Flu viruses can swap many genes rapidly to make new resistant strains, US researchers have found.
There are many different strains of flu virus
Scientists previously believed that gene swapping progressed gradually from season to season.
The National Institutes of Health team found instead, influenza A exchanged several genes at once, causing sudden and major changes to the virus.
The findings in PLOS Biology suggest strains could vary widely each season, making it potentially harder to treat.
They also increase concerns about bird flu mutating to spread readily between humans.
Each year, experts must predict which strains will be most common and design new vaccines to fight them.
Dr David Lipman and colleagues looked at strains of influenza A that had circulated between 1999 and 2004 in New York.
These strains had given rise to the so-called Fujian strain H3N2 that caused a troublesome outbreak in the 2003-2004 flu season because the vaccine made that winter was a poor match for the virus.
Dr Lipman's team found wide variations in the 156 strains that they analysed.
Some of the strains had at least four gene swaps that had occurred in a short time period.
"The genetic diversity of influenza A virus is therefore not as restricted as previously suggested," said the researchers.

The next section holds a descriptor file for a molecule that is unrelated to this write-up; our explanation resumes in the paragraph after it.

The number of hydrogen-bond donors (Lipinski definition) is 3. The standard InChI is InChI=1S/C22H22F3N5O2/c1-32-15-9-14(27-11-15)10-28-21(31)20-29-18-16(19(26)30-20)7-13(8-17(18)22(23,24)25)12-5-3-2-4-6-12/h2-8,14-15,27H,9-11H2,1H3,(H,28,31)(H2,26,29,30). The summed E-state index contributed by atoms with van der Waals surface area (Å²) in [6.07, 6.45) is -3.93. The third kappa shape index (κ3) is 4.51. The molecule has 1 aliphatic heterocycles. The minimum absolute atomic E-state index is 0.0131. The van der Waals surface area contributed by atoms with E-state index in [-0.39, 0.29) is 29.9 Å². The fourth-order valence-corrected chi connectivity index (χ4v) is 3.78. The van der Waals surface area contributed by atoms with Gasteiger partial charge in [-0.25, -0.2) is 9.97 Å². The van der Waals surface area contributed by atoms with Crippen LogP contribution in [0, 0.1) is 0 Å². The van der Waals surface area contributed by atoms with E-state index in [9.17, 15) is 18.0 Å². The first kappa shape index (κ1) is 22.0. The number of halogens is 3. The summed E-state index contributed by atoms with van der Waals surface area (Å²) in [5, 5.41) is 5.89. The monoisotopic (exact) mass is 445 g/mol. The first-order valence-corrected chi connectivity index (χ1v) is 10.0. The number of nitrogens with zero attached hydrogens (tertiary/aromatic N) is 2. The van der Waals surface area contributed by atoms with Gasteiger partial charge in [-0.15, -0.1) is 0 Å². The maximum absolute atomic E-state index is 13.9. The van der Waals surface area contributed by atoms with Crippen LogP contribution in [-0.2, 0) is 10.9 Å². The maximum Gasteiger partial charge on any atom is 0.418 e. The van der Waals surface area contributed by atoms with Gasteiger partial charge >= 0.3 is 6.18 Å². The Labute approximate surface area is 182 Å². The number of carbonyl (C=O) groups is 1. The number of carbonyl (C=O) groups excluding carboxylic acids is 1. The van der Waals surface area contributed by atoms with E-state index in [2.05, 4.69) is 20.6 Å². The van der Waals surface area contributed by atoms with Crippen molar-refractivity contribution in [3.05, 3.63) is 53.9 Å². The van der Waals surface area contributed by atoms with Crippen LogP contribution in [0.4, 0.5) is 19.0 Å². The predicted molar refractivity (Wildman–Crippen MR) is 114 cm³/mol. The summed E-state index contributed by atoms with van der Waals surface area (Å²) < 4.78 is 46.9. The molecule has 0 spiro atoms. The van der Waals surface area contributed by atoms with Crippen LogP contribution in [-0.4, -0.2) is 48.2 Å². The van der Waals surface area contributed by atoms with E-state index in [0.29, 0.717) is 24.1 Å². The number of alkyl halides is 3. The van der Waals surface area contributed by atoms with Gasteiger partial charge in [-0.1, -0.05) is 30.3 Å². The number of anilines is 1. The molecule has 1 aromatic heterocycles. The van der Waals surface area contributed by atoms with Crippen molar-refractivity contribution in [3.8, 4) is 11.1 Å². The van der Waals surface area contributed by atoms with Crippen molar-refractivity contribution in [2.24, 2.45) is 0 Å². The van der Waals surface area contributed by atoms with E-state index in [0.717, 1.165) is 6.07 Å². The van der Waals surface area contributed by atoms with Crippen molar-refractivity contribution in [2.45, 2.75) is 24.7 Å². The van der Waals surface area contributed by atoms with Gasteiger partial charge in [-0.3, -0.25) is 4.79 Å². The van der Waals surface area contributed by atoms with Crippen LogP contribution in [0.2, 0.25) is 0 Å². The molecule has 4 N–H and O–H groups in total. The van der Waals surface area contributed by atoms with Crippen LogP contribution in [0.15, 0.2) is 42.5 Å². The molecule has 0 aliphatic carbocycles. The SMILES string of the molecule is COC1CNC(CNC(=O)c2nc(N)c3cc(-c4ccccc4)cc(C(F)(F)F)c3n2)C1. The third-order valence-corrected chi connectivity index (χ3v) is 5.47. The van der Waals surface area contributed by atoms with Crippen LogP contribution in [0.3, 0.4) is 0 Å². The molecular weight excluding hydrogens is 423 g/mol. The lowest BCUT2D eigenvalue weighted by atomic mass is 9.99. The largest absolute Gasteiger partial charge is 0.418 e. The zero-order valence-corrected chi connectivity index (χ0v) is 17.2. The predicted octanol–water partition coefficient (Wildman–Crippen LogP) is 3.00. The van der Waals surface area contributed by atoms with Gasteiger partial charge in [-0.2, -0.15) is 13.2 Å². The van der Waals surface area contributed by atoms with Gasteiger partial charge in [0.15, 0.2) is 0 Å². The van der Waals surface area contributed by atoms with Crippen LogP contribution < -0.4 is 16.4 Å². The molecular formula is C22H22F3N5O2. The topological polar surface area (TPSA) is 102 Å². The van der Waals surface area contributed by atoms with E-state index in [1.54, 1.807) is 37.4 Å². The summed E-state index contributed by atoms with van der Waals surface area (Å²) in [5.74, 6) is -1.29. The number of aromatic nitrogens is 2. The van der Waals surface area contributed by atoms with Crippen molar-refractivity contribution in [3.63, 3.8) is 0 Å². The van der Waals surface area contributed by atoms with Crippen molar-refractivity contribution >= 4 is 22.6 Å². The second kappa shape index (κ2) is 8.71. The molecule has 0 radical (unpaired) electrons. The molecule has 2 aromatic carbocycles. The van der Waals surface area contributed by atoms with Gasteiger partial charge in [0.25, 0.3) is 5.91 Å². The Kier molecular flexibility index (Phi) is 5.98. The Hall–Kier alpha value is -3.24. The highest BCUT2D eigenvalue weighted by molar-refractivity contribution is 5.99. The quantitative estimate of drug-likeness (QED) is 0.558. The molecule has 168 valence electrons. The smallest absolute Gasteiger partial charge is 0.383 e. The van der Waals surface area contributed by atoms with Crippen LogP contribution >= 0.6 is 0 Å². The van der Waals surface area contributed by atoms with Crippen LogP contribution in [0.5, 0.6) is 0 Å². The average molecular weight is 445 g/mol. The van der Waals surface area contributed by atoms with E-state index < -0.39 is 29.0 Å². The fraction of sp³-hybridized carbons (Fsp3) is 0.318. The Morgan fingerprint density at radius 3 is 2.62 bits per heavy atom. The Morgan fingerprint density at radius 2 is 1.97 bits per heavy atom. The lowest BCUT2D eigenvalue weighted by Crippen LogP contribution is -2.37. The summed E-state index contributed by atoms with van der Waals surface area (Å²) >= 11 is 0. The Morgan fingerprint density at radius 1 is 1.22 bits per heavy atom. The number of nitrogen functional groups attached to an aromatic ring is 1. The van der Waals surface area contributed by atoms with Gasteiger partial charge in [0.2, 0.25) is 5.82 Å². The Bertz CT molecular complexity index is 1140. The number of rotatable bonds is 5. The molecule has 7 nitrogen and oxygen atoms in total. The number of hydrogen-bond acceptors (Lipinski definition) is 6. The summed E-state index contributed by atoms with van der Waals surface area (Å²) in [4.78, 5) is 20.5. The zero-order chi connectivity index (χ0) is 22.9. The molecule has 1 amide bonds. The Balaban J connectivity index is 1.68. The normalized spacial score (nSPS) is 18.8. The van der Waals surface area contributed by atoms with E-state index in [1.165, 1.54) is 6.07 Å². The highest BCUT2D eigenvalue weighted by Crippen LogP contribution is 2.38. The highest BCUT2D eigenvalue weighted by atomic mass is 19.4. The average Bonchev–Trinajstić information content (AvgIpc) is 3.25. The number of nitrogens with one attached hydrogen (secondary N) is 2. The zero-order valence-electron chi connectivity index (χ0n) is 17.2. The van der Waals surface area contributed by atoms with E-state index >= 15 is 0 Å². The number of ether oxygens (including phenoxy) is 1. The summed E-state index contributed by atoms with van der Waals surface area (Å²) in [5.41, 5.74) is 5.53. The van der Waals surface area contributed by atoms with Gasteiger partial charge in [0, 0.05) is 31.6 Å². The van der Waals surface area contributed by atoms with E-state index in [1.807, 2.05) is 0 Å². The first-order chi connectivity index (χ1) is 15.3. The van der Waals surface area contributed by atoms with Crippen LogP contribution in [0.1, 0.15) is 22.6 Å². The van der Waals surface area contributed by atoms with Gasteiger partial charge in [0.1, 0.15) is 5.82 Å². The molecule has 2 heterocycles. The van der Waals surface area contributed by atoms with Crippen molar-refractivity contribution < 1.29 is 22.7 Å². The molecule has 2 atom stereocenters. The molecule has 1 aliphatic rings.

This suggests that scientists need to study circulating flu viruses more carefully because important mutations can occur suddenly and without warning, they said.
Threat of an outbreak
Scientists have been particularly worried recently about avian flu mutating and acquiring the ability to spread from human to human.
If it does, it could kill millions worldwide.
Last week, the UK government announced it would stockpile two million doses of vaccine to combat the H5N1 strain of bird flu currently circulating in Asia to protect key medical and emergency workers across Britain against a possible global pandemic.
Dr Maria Zambon, flu expert at the Health Protection Agency said: "This research confirms the genetic diversity of influenza viruses and underscores potential for reassortment."
Professor John Oxford, a virologist at Queen Mary's School of Medicine, said: "Their work shows that, overall, the virus is a lot more busy swapping genes than we ever thought it was.
"The situation could be similar in the bird flus as well."
Dr John Moore-Gillon, spokesman for the British Lung Foundation, said: "We need to find a way to attack the flu virus so it will tackle a wider range of virus.
"Currently, flu vaccination is very narrow. We have to predict what the strains are going to be, then make the vaccine.
"This work shows that the virus is wider than we thought."